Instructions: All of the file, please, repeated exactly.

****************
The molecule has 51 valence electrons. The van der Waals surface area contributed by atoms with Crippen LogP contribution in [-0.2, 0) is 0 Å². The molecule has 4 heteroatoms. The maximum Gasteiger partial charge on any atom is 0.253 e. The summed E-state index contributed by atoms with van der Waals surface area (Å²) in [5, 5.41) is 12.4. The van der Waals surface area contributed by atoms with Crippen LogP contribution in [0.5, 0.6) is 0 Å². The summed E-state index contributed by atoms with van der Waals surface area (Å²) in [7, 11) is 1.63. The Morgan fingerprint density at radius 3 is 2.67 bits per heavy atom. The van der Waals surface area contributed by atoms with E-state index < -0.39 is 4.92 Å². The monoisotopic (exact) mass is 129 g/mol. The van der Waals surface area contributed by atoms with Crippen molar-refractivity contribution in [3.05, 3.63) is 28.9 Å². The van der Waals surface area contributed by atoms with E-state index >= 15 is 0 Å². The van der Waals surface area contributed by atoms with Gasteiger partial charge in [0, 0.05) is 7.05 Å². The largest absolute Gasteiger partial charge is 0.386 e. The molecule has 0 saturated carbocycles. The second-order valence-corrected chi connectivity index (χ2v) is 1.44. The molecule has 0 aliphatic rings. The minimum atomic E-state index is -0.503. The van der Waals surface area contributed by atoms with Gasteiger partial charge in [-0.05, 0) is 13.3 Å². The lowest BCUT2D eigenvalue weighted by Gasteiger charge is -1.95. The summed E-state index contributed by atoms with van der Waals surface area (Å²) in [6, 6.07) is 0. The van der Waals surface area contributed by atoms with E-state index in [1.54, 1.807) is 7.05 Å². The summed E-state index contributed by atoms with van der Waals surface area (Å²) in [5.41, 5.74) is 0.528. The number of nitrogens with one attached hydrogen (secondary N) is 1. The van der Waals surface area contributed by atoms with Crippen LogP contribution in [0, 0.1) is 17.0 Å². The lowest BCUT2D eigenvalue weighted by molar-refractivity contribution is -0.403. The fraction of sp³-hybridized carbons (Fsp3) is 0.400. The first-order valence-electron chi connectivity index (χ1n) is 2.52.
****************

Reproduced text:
The molecule has 51 valence electrons. The van der Waals surface area contributed by atoms with Crippen LogP contribution in [-0.2, 0) is 0 Å². The molecule has 4 heteroatoms. The maximum Gasteiger partial charge on any atom is 0.253 e. The summed E-state index contributed by atoms with van der Waals surface area (Å²) in [5, 5.41) is 12.4. The van der Waals surface area contributed by atoms with Crippen LogP contribution in [0.5, 0.6) is 0 Å². The summed E-state index contributed by atoms with van der Waals surface area (Å²) in [7, 11) is 1.63. The Morgan fingerprint density at radius 3 is 2.67 bits per heavy atom. The van der Waals surface area contributed by atoms with E-state index < -0.39 is 4.92 Å². The monoisotopic (exact) mass is 129 g/mol. The van der Waals surface area contributed by atoms with Crippen molar-refractivity contribution in [3.05, 3.63) is 28.9 Å². The van der Waals surface area contributed by atoms with E-state index >= 15 is 0 Å². The van der Waals surface area contributed by atoms with Gasteiger partial charge in [0, 0.05) is 7.05 Å². The largest absolute Gasteiger partial charge is 0.386 e. The molecule has 0 saturated carbocycles. The second-order valence-corrected chi connectivity index (χ2v) is 1.44. The molecule has 0 aliphatic rings. The minimum atomic E-state index is -0.503. The van der Waals surface area contributed by atoms with Gasteiger partial charge in [-0.05, 0) is 13.3 Å². The lowest BCUT2D eigenvalue weighted by Gasteiger charge is -1.95. The summed E-state index contributed by atoms with van der Waals surface area (Å²) in [6, 6.07) is 0. The van der Waals surface area contributed by atoms with E-state index in [1.54, 1.807) is 7.05 Å². The summed E-state index contributed by atoms with van der Waals surface area (Å²) in [5.41, 5.74) is 0.528. The number of nitrogens with one attached hydrogen (secondary N) is 1. The van der Waals surface area contributed by atoms with Crippen LogP contribution in [0, 0.1) is 17.0 Å². The lowest BCUT2D eigenvalue weighted by molar-refractivity contribution is -0.403. The fraction of sp³-hybridized carbons (Fsp3) is 0.400. The first-order valence-electron chi connectivity index (χ1n) is 2.52.